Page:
Every salmon champion has a journey. Every journey shapes the movement.
Mariusz Wroblewski’s journey starts in Poland, on the banks of the Czarna Hańcza. Betsy Krier’s begins in a backyard pond north of Milwaukee, Wisconsin. Sam Snyder traces his roots back to the rivers of the San Juan Mountains, in Colorado and New Mexico.
Each began a trek toward purpose, not exactly sure where they were going or why. Pulled by some unseen force—an invisible line. Slowly, steadily, circuitously, they headed west and north, to salmon country.
Then the real work began. To find a new home. To make a difference in that new homeland. That search for home, in work and in life, is the basis of the Life History Project, a new WSC video series about three staff members working around the Pacific Rim.
The life histories of these three individuals are emblematic of many in the conservation community around the Pacific. They labor behind the scenes on behalf of coalitions and local partners, always putting fish first, along with the communities that depend on it. And their origin stories, as well as those of thousands of others across this vast salmon region, serve as inspiration for daily conservation work. Together, they are the tide that turns back Pebble Mine. They are the resolve to end poaching in Russia. The will that wouldn’t yield in the Skeena River estuary. The stamina that restores key rivers on the Oregon Coast and Olympic Peninsula.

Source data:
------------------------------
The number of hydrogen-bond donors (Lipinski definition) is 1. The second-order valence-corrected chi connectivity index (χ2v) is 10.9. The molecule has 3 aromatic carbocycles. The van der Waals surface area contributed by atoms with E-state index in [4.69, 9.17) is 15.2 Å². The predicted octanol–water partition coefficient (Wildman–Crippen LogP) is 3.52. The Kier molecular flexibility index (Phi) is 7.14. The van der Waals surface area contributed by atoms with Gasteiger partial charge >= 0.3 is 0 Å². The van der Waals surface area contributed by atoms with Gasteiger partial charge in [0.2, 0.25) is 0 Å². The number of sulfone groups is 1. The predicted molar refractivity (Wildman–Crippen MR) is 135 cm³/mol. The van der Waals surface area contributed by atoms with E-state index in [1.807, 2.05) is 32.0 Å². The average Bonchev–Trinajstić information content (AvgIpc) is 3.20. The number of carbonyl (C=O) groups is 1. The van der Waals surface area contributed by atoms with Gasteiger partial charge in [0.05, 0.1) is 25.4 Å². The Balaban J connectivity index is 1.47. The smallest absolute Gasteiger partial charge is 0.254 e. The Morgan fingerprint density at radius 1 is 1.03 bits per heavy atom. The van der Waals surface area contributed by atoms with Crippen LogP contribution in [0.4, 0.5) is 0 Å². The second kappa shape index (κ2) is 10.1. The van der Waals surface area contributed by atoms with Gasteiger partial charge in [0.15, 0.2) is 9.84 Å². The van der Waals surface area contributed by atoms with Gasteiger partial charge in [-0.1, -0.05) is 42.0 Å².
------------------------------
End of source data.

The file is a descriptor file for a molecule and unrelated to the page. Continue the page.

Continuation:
The Life History Project: Betsy Krier
Betsy Krier converted to the salmon cause after witnessing spawning rituals for the first time, during a summer in Southeast Alaska. She’s never looked back, working first as a biologist for the Forest Service and then joining Wild Salmon Center in 2019. Based in Forks, Washington, she manages complicated stream restoration projects with partners on the Olympic Peninsula.
The Life History Project: Sam Snyder
Sam Snyder arrived in Alaska after an early career researching and writing about unlikely allies in the conservation movement. Joining the Pebble Mine campaign, however, he received a frosty reception from some of the folks he canvassed on one of Alaska’s most contentious issues. To pace himself and stay sane on the campaign trail, Snyder took up long distance running. And he’s soldiered on in defense of Bristol Bay for 11 years, through the birth of two children who are now in grade school.
The Life History Project: Mariusz Wroblewski
Mariusz Wroblewski had the farthest road to travel. Pressured to leave Poland as a dissident in the 1980s, Wroblewski had heard of the great salmon and trout rivers here in North America. He set out for them not knowing exactly what he would find or where he would land. Following the fish eventually took him back around the globe, to Russia, before finally settling in the Pacific Northwest. Wroblewski is now WSC’s program lead for conservation on the Western side of the Pacific, working with partners in Russia and Asian neighbors on a slew of different initiatives from scientific studies to catch-and-release programs to youth education.
We hope these stories are just the beginning for the Life History Project. As we emerge from travel restrictions and this isolating pandemic, we look forward to chronicling more of your journeys. While we all live for many of the same things—wild salmon, clean water, healthy forests, abundant wildlife, natural refuges, strong local communities, Native traditions, wild protein—each of our journeys is unique.
Like the salmon runs themselves, the rich diversity of human life histories makes this place and the salmon conservation movement whole.